Once upon a time, online video delivery was unquestionable dominated by Flash Video. And it was mostly good. But Flash had various flaws: it required a plugin to be installed on the browser, it consumed a lot of power from devices and it was not liked very much by Apple. So the flash plug in was banned from Apple mobile and tablet devices, and soon other devices followed suit and simply stopped supporting Flash. Flash video players were left out of the mobile arena. Parallel to all that, and taking it into consideration, the World Wide Web Consortium (W3C) were developing the HTML5 specification which included HTML5 video. It is a video element for the purpose of playing videos or movies without any plug-ins. Browsers that support HTML5 must support HTML5 video.
Aside from the format troubles that maligned the various HTML5 Video is here to stay.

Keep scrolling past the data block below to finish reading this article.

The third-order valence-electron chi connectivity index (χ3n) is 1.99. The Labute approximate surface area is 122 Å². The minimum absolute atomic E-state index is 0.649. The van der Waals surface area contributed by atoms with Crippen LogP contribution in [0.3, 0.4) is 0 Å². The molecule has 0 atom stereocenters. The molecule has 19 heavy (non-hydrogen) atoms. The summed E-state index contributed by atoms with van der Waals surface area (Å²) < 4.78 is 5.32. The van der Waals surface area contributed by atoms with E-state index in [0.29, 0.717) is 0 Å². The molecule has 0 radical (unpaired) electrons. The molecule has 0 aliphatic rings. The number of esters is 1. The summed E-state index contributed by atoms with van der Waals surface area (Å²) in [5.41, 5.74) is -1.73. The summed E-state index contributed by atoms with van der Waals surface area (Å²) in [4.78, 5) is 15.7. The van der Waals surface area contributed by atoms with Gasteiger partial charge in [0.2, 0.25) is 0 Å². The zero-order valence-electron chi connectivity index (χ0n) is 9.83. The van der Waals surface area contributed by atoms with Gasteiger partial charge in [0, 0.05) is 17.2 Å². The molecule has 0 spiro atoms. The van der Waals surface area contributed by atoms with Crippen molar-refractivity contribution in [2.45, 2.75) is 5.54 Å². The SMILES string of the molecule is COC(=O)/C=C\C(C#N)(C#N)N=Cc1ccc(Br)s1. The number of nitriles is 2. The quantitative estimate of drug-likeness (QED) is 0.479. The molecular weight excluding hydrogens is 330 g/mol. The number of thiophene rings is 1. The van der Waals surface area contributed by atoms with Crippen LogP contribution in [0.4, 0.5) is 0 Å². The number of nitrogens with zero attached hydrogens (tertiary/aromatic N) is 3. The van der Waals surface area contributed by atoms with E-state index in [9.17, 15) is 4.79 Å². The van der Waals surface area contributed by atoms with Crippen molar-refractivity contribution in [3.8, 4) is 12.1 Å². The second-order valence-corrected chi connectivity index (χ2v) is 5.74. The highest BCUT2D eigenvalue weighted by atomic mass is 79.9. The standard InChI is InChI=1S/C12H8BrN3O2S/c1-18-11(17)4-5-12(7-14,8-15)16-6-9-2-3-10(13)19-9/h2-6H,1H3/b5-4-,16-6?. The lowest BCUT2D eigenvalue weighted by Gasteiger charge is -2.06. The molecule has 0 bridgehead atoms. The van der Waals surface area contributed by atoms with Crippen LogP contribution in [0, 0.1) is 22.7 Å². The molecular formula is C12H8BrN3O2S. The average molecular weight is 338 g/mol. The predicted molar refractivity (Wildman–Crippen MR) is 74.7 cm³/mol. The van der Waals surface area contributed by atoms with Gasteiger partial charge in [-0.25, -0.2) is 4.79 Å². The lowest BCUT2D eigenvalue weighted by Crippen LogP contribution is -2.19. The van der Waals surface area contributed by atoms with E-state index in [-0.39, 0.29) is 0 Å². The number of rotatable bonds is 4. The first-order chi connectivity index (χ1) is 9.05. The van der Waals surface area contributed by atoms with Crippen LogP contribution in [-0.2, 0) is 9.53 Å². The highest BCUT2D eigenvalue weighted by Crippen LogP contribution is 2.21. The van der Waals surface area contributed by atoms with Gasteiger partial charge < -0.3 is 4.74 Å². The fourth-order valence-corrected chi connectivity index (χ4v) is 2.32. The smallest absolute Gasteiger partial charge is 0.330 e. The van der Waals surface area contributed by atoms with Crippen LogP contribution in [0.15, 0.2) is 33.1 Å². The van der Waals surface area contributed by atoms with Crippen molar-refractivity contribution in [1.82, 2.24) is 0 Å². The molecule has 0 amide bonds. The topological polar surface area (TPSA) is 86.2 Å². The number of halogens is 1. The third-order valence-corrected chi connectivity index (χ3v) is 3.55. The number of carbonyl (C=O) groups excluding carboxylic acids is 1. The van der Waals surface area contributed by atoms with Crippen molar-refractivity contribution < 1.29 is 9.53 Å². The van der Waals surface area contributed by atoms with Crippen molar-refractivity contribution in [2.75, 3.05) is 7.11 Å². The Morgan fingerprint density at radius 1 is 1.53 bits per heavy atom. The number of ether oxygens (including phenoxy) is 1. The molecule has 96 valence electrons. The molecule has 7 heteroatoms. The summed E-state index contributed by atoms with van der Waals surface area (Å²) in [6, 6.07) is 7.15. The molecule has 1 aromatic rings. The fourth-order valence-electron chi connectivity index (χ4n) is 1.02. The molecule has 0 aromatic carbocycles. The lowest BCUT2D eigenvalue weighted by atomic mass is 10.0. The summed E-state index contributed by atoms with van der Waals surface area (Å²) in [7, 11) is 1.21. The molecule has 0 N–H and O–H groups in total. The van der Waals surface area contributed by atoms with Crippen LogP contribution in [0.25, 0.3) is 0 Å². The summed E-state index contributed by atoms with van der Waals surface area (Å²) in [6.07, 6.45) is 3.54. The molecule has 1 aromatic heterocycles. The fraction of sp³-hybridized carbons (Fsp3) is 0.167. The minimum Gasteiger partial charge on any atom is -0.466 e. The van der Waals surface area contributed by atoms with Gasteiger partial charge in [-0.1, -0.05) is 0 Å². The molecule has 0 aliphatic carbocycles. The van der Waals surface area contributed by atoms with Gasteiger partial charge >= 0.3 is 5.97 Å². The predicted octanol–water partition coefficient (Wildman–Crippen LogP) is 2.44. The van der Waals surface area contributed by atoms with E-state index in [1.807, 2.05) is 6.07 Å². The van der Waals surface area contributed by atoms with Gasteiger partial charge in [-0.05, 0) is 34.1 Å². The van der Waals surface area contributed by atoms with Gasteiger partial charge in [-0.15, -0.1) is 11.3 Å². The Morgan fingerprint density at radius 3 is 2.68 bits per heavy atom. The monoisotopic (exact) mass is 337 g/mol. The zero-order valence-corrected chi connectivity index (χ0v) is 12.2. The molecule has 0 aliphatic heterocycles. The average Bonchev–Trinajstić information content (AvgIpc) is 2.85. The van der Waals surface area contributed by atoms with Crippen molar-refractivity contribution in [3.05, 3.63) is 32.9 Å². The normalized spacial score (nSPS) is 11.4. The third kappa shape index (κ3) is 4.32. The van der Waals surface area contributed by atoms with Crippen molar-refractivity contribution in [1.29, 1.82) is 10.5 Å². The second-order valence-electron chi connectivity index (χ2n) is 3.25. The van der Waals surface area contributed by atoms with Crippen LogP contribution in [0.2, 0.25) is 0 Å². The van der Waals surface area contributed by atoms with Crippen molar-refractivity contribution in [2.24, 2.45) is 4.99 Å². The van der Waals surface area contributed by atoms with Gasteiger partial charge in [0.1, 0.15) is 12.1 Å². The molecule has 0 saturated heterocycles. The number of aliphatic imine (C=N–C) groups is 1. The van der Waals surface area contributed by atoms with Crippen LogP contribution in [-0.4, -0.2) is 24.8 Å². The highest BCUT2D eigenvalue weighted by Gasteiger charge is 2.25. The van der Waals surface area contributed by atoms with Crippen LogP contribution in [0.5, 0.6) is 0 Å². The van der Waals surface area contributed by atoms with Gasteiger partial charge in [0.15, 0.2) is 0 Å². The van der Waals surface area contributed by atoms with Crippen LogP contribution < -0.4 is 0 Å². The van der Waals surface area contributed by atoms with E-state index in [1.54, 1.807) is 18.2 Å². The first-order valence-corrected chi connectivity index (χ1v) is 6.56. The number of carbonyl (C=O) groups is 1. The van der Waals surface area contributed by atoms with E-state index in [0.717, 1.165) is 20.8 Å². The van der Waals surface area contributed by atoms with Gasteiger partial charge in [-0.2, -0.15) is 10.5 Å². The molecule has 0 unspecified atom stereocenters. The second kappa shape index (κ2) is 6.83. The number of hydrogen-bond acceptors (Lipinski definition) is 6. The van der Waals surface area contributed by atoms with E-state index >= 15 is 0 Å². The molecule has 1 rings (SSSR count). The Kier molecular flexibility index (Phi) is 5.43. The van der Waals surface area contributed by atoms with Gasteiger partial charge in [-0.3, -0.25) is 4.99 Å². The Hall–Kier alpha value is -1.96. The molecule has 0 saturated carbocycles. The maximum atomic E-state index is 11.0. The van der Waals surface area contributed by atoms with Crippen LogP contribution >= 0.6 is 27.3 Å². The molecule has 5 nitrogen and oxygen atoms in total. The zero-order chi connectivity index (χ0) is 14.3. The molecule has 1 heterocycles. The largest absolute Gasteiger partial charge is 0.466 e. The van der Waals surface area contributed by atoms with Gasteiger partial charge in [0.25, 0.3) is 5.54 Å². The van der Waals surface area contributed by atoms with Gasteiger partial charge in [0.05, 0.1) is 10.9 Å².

Traditionally in order to make a 2 way video call the options are limited to two ways: a video client/app such as Skype or a browser plug-in based application usually created with Flash. The problem of course is that any such options must be supported by both callers (both must have Flash or Skype installed). Enter WebRTC.
WebRTC (Web Real-Time Communication) is an API definition drafted by the World Wide Web Consortium (W3C) that supports browser-to-browser applications for voice calling, video chat, and P2P file sharing without plugins.
In other words, video calls will be possible without the need of any program other than the web browser.